• Help the People Who Help Red Pandas

    RPN is on a mission to improve the health and livelihoods of local families while protecting the home of this endangered species.

    On the surface, buying household appliances and donating to red panda conservation have nothing to do with one another.

    But as a Red Panda Network (RPN) Panda Guardian, your monthly donation to our Stoves for Stewards campaign helps the people who help the pandas.

    Since 2017, RPN has been on a mission to provide improved cooking stoves (ICS) to communities within the red panda range. The metal ICS not only are more fuel-efficient but also friendlier to the environment and human health than the mud-and-stone cookstoves traditionally used in these villages.

    The collection of firewood to fuel the traditional stoves contributes to deforestation and habitat loss threatening red pandas. Burning that wood, in turn, adversely affects the health of the people using the stoves.

    Fuelwood harvest is a major cause of deforestation in Nepal. © Red Panda Network.
    Fuelwood harvest is a major cause of deforestation in Nepal. © Red Panda Network.

    According to WHO, each year nearly four million people die prematurely from illnesses linked to indoor air pollution caused by cooking with inefficient stoves and open fires. Chronic obstructive pulmonary disease (COPD), ischaemic heart disease and pneumonia combined cause more than 70 percent of those deaths.

    RPN’s goal for this year is to furnish the homes of 85 of our Forest Guardians (FGs), as well as 110 homestay owners and other community members, with ICS. Each stove costs from US$350 to US$425, depending on size, but can be as much as US$500 due to fluctuations in the US dollar to Nepalese rupee exchange rate.

    To date, we’ve distributed 135 ICS to the FGs, herders, homestay owners and other people living in the Panchthar-Ilam-Taplejung (PIT) Corridor of eastern Nepal. Just one of the stoves helps save 540 kilograms (about 1,190 pounds) of firewood per year, says RPN Program Coordinator Sonam Tashi Lama. That means the 135 ICS in the PIT Corridor help save nearly 73,000 kilograms (about 160,700 pounds) of firewood each year.

    Up to 34 percent of wood harvested for fuel worldwide is unsustainable, and burning solid fuels, such as wood, for cooking and heating produces up to 58 percent of black carbon emissions, according to the Clean Cooking Alliance, a public-private partnership that promotes clean-cooking methods around the world.

    By reducing wood consumption by about 50 percent, ICS help mitigate these effects. They also lessen the drudgery of food preparation, a task that in Nepal falls primarily upon women.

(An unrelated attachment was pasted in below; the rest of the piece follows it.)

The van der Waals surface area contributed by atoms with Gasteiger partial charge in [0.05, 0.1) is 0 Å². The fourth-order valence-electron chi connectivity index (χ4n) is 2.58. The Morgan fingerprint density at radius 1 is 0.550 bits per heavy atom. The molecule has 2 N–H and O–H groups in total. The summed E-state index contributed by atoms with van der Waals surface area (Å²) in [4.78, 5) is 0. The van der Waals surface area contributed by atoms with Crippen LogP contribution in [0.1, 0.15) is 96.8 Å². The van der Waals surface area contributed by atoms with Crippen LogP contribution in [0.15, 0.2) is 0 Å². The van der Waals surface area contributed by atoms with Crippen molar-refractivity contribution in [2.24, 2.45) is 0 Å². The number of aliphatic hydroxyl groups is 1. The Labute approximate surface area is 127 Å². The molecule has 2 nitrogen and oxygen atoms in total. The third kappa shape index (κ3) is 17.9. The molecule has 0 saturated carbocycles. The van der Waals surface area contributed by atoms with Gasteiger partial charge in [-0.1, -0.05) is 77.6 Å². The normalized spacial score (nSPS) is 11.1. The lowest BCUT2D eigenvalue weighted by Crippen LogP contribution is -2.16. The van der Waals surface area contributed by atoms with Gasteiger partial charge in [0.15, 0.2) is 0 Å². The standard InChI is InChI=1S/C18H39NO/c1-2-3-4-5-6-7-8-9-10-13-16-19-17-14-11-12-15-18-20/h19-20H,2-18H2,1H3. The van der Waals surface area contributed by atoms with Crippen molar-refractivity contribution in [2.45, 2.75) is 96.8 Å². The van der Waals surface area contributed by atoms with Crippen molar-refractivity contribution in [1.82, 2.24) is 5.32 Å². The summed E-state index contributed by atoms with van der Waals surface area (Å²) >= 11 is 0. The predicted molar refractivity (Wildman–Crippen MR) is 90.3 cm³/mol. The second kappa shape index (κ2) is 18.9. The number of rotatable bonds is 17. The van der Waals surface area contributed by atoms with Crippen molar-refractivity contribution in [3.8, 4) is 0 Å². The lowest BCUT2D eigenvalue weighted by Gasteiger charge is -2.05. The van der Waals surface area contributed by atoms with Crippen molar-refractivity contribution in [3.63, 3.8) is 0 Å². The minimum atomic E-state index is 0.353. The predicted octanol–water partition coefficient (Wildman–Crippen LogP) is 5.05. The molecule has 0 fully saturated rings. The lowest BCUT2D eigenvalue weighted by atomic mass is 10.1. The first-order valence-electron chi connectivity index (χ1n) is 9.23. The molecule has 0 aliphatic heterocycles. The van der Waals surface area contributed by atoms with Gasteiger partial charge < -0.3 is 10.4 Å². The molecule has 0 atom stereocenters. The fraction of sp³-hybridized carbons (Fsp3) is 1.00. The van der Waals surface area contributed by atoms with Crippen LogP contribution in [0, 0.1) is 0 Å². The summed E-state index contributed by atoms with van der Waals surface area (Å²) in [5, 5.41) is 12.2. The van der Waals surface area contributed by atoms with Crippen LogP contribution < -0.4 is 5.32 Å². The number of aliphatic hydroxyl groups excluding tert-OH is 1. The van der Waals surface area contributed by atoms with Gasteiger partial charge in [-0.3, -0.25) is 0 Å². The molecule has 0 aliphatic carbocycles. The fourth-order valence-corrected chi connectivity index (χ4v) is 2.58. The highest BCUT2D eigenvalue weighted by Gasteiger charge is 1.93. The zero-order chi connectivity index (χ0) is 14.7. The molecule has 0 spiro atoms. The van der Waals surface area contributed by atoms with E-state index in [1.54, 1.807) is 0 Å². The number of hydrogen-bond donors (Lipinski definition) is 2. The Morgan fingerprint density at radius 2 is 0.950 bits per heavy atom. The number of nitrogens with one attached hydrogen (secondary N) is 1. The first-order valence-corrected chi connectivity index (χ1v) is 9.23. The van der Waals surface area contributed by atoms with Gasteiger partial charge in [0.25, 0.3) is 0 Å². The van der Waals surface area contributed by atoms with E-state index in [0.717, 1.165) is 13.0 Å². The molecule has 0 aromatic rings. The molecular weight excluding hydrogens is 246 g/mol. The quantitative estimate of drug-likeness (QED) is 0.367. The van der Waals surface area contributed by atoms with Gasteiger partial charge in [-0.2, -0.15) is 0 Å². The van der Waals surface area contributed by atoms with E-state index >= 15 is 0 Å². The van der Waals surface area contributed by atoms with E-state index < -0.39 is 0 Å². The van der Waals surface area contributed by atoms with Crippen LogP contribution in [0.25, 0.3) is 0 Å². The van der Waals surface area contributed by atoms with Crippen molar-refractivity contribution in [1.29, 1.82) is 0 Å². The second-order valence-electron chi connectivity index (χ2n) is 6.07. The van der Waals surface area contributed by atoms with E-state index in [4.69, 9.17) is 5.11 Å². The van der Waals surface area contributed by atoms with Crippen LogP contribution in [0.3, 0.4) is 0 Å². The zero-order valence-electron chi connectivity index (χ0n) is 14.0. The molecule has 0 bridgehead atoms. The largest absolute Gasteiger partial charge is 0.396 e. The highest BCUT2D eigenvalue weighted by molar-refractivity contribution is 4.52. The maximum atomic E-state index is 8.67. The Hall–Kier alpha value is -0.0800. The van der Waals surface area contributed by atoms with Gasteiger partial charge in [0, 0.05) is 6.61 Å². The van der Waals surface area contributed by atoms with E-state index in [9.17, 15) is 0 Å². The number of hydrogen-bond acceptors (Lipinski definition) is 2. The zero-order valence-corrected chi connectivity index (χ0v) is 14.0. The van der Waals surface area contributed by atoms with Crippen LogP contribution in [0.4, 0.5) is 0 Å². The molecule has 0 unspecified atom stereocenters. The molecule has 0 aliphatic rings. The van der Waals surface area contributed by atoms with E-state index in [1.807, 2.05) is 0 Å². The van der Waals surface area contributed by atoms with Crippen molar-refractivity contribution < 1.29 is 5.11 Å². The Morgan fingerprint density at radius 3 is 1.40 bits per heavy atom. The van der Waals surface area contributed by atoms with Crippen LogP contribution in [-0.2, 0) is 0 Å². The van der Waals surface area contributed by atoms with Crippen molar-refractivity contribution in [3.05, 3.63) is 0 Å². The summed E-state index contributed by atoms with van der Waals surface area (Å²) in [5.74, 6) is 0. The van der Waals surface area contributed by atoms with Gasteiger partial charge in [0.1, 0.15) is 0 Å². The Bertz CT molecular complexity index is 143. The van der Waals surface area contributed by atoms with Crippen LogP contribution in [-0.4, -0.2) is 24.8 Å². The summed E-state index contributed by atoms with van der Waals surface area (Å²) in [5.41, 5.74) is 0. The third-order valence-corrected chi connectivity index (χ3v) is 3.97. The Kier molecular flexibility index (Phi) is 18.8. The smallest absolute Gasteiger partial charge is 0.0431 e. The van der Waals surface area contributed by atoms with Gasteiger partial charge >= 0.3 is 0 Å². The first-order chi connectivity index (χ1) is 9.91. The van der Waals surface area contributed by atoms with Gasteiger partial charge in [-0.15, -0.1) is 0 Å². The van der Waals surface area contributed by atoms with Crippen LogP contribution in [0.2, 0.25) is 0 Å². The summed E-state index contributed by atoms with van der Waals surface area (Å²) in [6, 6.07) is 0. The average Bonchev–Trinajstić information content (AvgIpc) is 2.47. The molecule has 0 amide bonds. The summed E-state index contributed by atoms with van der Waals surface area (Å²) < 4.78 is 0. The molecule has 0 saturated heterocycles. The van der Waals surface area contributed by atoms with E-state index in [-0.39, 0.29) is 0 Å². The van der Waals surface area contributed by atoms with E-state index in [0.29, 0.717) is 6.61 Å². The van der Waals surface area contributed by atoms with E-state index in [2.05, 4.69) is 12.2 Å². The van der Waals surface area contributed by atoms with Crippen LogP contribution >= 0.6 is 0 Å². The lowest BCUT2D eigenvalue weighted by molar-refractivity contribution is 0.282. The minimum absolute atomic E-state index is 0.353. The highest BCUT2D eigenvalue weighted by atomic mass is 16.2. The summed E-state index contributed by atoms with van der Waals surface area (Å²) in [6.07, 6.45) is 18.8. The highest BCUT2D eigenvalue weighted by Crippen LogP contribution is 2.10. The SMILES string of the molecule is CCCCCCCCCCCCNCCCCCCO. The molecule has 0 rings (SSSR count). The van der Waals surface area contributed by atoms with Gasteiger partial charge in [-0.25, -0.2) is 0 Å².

Thanks to the improved stoves’ fuel efficiency, women spend less time collecting firewood and less time cooking than when using traditional stoves, Lama says. Cleaning is easier, too. “The smoke (from traditional stoves) also heavily soils clothing, and makes the cooking pots and interior walls black, requiring valuable time and effort to scrub clean,” he says.

    Local women with ICS. ©RPN
    Local women with ICS. ©RPN

    Ngima Dawa Sherpa, a Forest Guardian, has seen several benefits: “The three main advantages of adopting ICS are massive reduction in interior smoke, which means no irritation on eyes; no black scar on cooking utensils, which means less work for women on cleaning; and one can install the ICS as per their height, which helps in reducing back pain that is caused by cooking.”

    In the years since RPN began distributing the ICS, improvements have been made, such as the use of cast iron on the upper surfaces, Lama says. In addition, the stoves come in two sizes, one suitable for herders and one for families.

    Lama says demand from the community is important for acceptance of the technology and its sustainability. “Nepal is unique for its large forest capacity relative to population,” he says. “The stewardship of forestland de facto lies in the hands of the closest village. Governance over the use of these community forest resources takes the form of rules and norms formulated by the village and enforced by them. Our FGs, when aware about the negative impacts of habitat loss and deforestation to red panda habitat and overall biodiversity, were more than happy to switch to ICS.”

    Herder cooking on improved metal stove in herder tent. ©RPN
    Herder cooking on improved metal stove in herder tent. ©RPN
    ICS distribution to local people in eastern Nepal. ©RPN
    ICS distribution to local people in eastern Nepal. ©RPN

    Their adoption of the stoves has led to interest from other members of the community, such as tea house owners and hoteliers, Lama says. “We regularly receive demand for ICS via our partner organizations in the field during our community consultations.”

    Lama is hopeful this interest will lead to further improvements in biodiversity and quality of life as RPN expands our campaign beyond FGs and educates the public on using ICS.

    “We have a plan for regular monitoring of the efficient use of distributed ICS among the users because sometimes they lack proper use techniques of ICS, which may lead to overuse of firewood,” he says. “A local from each cluster of the community is being trained for installation and maintenance of ICS so that the person could monitor and provide support when needed locally.”

    Dawn Peterson
    Writing and Communications Volunteer
    Red Panda Network

    Learn more about our Stoves for Stewards campaign and how you can double your impact this month for the people who help red pandas!